Nascimento invites me to place the simplest ad I can think of in Craigslist’s computer “Services” section. “It’ll be gone in 10 minutes,” he says. “You watch.” So we place an ad with a generic promise to help “with your computer problems at a reasonable rate.” Then we wait. At about the 20-minute mark, Nascimento says, “This reminds me of going to the doctor for a pain that doesn’t hurt once you get there.” But sure enough, just as we are leaving, the ad is deleted. Since it takes a number of flags (no one is sure how many) to prompt Craigslist to delete, I wonder how it can happen so fast.
“These companies that are flagging off their competition have to be hiring somebody to do it,” Nascimento says. “If I, the little guy, spend all my time reposting, then I can’t get anything else accomplished. Obviously, I don’t want to do that. But the bigger guys? They just pay somebody to watch Craigslist all day long and do the flagging.”
Still, there have to be a number of flaggers, right?
Nascimento calls my attention to 16 YouTube videos that explain how it’s done. Craigslist determines whether flags are coming from different sources, he says, by automatically monitoring their internet protocol numbers. “So all the bad guys do,” says Nascimento, “is keep changing one number in their [internet protocol] identities before they flag. That’s what one video tells you how to do.”
When I bring up the first video, which is oriented to the real estate industry, the narrator is talking about “the ultimate in the art of war. I’m going to show you,” he says, “how to dominate your Craigslist market.” The technique relies on the use of “proxy” internet addresses that prevent Craigslist from seeing that the flags are coming from one location only. This “Craigslist flagging tool” allows you to have new flags, close to 50 of them, sent from a different address every ten seconds.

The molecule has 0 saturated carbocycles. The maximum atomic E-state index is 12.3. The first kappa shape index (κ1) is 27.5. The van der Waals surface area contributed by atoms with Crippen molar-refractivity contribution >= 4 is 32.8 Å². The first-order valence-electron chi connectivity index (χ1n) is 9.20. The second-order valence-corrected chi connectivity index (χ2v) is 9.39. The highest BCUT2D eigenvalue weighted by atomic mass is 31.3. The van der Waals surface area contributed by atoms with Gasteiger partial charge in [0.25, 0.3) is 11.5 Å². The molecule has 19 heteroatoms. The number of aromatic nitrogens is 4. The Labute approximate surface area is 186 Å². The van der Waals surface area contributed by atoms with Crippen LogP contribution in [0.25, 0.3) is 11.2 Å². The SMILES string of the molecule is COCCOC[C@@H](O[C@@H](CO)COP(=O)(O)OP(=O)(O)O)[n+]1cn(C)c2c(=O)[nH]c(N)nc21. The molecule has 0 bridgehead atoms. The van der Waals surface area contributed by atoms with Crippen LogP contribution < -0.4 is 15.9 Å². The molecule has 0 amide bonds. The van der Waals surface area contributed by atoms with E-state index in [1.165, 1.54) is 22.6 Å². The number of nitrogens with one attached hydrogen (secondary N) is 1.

But the video Nascimento wants me most to see, called “How to Flag Unlimited Craigslist Ads,” advises against the use of proxies. “They suck,” the new narrator says. “They’re too hard to find.” What he describes instead is a multistep method, using a number of software tools, of changing your internet protocol number. He admits that what he is doing is controversial. Some people will see it as only helping the crooks put more people out of business. But he feels that he must blow up the phenomenon. If enough people start doing it, he believes, Craigslist will finally have to take steps to control the flagging that is making a joke of its free service.
“It would be easy,” says Nascimento. “All Craigslist would have to do is charge a dollar for each ad. I’d pay it, no problem. Then they could afford to hire company moderators of all the flagging that takes place on their site. They know exactly what’s going on. After wiping out so many advertising sellers by now, they need to be responsible. Originally, we all thought Craigslist was a hero, standing up for the little guy. But now the big guys have turned everything around, and Craigslist doesn’t care.”
As of this writing, Craigslist has not responded to my questions about what, if anything, they are doing to address the situation.